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Re: 11th specimen of Archaeopteryx‏

Scott Selberg <ssselberg@hotmail.com>

> Isn't it possible that the sickle claw could have allowed basal 
> deinonychosaurs to perch?

I doubt it.  There is no evidence that this digit (or its claw)
allowed the pes to better grip branches.

> If so, wouldn't that have made a reversed hallux redundant, and also allowed 
> the third and fourth
> toes to retain their more corsorial proportions?

As Jaime says, a reversed hallux (if long enough and low enough on the
foot) allows this digit to oppose the other three digits.  It is true
that many modern arboreal vertebrates grip branches *without* an
opposable manus or pes - like sloths.  But these animals have other
adaptations for holding onto branches - which are also absent from

> Or perhaps these animals were more in the habit of
> clinging to tree trunks than perching?

I rate this as a real possibility, although it requires supporting
ecomorphological data.

> I think that the reason so many people put some maniraptors in trees (besides 
> the "if it looks like a duck..." intuitive sense of it) is that
> it's hard to believe that animals as adaptable they appear to be would NOT 
> have invaded the canopy when so many others have. If
> snakes and frogs existed only as fossils, would anyone be postulating 
> tree-snakes and tree-frogs?

With the caveat that I don't know a heckuvalot about snake or frog
biology, it's my understanding that the skeletons of these animals
lend themselves to either an arboreal or terrestrial lifestyle.  I do
know that frogs have switches between arboreal and terrestrial
lifestyles multiple times in their evolution, without any profound
changes to the anuran skeleton.  On the other hand, for a non-avian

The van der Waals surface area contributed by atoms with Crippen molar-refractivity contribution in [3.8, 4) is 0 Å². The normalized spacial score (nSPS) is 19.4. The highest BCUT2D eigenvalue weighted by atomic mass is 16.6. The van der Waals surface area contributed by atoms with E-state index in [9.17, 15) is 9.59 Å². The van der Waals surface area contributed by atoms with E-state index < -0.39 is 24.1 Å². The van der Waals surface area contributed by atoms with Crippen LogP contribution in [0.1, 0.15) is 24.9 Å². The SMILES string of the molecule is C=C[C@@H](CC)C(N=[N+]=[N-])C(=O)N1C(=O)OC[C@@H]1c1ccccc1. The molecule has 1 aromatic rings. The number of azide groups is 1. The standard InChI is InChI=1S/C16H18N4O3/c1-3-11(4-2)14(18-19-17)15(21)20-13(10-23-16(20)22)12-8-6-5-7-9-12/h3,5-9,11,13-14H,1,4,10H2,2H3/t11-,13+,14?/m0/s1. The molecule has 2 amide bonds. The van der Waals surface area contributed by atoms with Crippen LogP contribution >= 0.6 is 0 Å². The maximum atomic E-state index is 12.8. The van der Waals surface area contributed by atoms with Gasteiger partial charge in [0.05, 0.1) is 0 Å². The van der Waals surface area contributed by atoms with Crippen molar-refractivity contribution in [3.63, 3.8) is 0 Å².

theropod to be specialized for arboreality would require profound
changes to its skeleton, particularly to the limbs.  Birds can fly, so
arboreal birds can fly between branches or trees within the canopy,
thereby obviating the need for branch-climbing.  But if
branch-climbing abilities preceded the origin of powered flight in
birds, then we just don't see any evidence of this is in the skeletons
of any theropods.  The same goes for perching or roosting - aside from

> And even if I'm wrong about the sickle claw and perching, aren't fossils of 
> arboreal creatures very rare, making it possible that most of
> the fossils we have found were the more terrestrial species of what may have 
> been more arboreal groups?

Nevertheless, we do find evidence of other vertebrates from the
Mesozoic that are inferred to be specialized for arboreality,
including arboreal mammals, arboreal pterosaurs (like
_Nemicolopterus_), gliding reptiles (_Longisquama_, _Sharovipteryx_,
kuehneosaurids, etc), and true perching birds.  So I think it's a
tough sell to say that there were many specialized arboreal non-avian
dinosaurs around, but the fossil record just hasn't yielded these
forms yet.  Currently, the most parsimonious explanation is that the
reason we don't find specialized arboreal dinosaurs (aside from
perching birds) is that they never existed.

IMHO, it is not wholly unexpected that no non-avian theropod became
specialized for arboreality.  No known non-avian theropod became
specialized for an aquatic/marine lifestyle either - although it's
clear that some groups dabbled with amphibious behavior (such as
spinosaurids).  For theropods, a specialized aquatic or marine
lifestyle might have awaited the evolution of birds.  (I would dearly
love to see dinosaurian analogs of manatees or desmostylians, perhaps
evolving from something like _Lurdusaurus_... but I'm resigned to
disappointment on this front.)